THERE ARE few things the Irish do better than a good Sunday lunch.
And, as any good Irish cook knows, it’s all about the roast potatoes.
One of Ireland’s most popular and enduring staples, potato can be enjoyed in many different forms but few compare to a proper roast spud.
Warm, crunchy and uncommonly good, there are some among us who would probably be happy enjoying a plate of the golden-brown wonders with nothing else in between – naming no names, of course.
Yet, in the kind of revelation that could leave you questioning everything you once knew, one group of experts are claiming the unthinkable: we’ve been cooking our roast potatoes wrong this entire time.
Blasphemy and sacrilege you might say but, according to consumer organisation Choice, it’s all down to the salting and the preparation.
According to the roast potato experts over there, the salting of the spud should take place after they’ve been in the oven, rather than before.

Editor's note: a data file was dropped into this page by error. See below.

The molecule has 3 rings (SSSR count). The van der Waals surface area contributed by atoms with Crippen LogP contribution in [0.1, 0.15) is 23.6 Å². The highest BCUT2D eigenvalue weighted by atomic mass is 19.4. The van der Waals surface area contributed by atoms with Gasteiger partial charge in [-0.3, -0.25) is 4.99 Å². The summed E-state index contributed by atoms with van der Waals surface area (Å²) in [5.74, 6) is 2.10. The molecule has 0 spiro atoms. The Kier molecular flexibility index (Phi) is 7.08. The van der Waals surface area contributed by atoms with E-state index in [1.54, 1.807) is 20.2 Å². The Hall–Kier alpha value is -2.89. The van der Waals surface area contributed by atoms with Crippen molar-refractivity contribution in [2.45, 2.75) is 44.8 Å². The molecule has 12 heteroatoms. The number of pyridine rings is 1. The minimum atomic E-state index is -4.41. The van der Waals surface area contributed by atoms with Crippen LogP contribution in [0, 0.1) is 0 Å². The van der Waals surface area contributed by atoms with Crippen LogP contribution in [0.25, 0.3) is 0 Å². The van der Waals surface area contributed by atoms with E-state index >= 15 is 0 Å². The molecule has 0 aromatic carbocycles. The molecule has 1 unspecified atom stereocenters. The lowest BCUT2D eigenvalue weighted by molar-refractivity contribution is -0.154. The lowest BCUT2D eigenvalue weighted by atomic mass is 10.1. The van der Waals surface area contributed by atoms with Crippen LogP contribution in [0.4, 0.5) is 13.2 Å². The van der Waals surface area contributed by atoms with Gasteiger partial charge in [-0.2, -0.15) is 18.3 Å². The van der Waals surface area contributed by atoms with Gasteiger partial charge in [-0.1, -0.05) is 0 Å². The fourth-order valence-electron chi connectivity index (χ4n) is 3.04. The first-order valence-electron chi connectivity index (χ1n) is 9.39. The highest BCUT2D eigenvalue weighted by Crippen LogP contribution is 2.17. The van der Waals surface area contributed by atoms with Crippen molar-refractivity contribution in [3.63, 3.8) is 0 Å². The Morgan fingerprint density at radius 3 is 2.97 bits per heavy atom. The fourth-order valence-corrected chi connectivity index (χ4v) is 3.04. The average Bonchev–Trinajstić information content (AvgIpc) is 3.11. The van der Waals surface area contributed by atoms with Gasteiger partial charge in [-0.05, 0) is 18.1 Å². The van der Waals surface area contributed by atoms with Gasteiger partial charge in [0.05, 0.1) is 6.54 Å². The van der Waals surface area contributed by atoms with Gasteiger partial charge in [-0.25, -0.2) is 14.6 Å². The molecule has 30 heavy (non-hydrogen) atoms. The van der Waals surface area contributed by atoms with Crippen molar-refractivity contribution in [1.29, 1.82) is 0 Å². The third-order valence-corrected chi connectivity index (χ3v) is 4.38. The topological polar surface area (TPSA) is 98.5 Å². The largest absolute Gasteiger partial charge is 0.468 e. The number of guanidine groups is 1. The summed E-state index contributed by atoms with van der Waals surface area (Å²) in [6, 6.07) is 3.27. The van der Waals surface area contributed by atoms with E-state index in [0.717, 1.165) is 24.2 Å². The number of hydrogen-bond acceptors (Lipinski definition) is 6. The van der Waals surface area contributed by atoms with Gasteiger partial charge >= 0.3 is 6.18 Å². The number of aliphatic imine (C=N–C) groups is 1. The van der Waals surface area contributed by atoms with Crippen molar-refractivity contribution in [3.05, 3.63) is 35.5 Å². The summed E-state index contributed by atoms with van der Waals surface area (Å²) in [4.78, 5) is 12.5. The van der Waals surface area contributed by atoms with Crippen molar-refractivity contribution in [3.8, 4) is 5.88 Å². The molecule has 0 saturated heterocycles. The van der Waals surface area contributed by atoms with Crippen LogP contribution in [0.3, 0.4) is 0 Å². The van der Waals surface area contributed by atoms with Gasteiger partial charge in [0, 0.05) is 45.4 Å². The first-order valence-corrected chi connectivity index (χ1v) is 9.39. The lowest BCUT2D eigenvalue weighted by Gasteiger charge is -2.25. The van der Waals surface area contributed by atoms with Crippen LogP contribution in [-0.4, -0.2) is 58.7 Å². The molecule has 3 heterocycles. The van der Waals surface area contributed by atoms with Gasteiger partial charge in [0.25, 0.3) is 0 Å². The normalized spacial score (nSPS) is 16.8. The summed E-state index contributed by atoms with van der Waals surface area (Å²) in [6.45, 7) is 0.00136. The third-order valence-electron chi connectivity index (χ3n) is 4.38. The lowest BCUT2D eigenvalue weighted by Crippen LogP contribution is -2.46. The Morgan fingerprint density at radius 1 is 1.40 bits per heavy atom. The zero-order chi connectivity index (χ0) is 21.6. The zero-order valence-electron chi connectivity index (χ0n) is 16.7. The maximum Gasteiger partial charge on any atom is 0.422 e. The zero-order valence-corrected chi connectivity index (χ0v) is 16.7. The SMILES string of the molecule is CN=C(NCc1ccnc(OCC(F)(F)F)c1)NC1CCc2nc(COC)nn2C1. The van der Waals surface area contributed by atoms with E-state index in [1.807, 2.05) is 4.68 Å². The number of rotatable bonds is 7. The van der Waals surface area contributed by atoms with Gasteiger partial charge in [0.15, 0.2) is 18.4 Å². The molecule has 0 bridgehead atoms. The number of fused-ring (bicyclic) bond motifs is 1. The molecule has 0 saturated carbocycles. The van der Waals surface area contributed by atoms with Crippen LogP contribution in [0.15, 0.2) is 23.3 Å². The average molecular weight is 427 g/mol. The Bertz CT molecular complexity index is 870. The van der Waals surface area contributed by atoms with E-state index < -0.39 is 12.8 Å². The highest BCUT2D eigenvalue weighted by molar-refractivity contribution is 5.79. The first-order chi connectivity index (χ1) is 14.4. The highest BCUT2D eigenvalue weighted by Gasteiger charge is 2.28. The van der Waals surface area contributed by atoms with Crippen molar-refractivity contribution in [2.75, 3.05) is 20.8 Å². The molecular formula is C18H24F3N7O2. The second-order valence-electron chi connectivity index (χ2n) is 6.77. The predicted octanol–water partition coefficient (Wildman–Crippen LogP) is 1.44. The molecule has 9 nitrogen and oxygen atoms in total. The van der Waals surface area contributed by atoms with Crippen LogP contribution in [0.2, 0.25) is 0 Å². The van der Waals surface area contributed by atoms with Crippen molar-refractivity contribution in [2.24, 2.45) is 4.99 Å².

These shocking potato-based revelations came during a lengthy Facebook post that offered up another startling revelation – apparently, roast potatoes should spend time in the fridge or freezer.
"The secret is to break down the starch on the surface of the potato and rough them up a bit to maximise their surface area by par-boiling them and giving them a good shake," their expert explained.
"But that’s only half the battle – you also need to remove as much moisture as possible, and the best way to do this is to bung your potatoes in the fridge or freezer."
Once boiled, their experts recommend putting the spud straight in the fridge or freezer "to remove moisture and prime them for roasting".
After ten minutes, they advise taking them out and mixing them with fat and oil before putting them a pre-heated oven.
You might think the key to deliciously crispy chips and roast potatoes is a good oven, but it’s actually your fridge....
Just don’t go salting though spuds!
"Salt your potatoes at the end of the cooking process - not the start," they explained.
This is down to the fact salt draws moisture from the inside of the potato to the surface resulting in soggy spuds all round.
Follow these steps though and you could end up with roast potatoes boasting a "delicious glass-like crunch" that could make you the talk of the town, never mind the dinner table.
Irish cooks may be a stubborn bunch who remain very much set in their ways but, every now and then, change is good – like now.